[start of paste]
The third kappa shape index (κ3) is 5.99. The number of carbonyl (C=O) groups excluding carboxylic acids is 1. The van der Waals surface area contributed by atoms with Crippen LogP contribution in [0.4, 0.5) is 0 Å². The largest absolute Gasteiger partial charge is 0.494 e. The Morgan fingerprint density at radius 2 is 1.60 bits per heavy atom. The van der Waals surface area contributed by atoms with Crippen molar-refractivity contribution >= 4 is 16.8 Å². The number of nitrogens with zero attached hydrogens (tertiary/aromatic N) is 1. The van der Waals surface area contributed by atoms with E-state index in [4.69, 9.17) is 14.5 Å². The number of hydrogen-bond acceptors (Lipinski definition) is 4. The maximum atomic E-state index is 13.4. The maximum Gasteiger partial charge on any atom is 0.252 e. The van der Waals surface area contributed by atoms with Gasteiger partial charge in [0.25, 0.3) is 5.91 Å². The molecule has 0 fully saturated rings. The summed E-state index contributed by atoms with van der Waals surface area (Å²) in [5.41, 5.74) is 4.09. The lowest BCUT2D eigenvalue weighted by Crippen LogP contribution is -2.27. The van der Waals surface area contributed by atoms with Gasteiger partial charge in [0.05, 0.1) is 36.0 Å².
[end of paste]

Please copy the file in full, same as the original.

The third kappa shape index (κ3) is 5.99. The number of carbonyl (C=O) groups excluding carboxylic acids is 1. The van der Waals surface area contributed by atoms with Crippen LogP contribution in [0.4, 0.5) is 0 Å². The largest absolute Gasteiger partial charge is 0.494 e. The Morgan fingerprint density at radius 2 is 1.60 bits per heavy atom. The van der Waals surface area contributed by atoms with Crippen molar-refractivity contribution >= 4 is 16.8 Å². The number of nitrogens with zero attached hydrogens (tertiary/aromatic N) is 1. The van der Waals surface area contributed by atoms with E-state index in [4.69, 9.17) is 14.5 Å². The number of hydrogen-bond acceptors (Lipinski definition) is 4. The maximum atomic E-state index is 13.4. The maximum Gasteiger partial charge on any atom is 0.252 e. The van der Waals surface area contributed by atoms with Gasteiger partial charge in [0.25, 0.3) is 5.91 Å². The molecule has 0 fully saturated rings. The summed E-state index contributed by atoms with van der Waals surface area (Å²) in [5.41, 5.74) is 4.09. The lowest BCUT2D eigenvalue weighted by Crippen LogP contribution is -2.27. The van der Waals surface area contributed by atoms with Gasteiger partial charge in [0.05, 0.1) is 36.0 Å².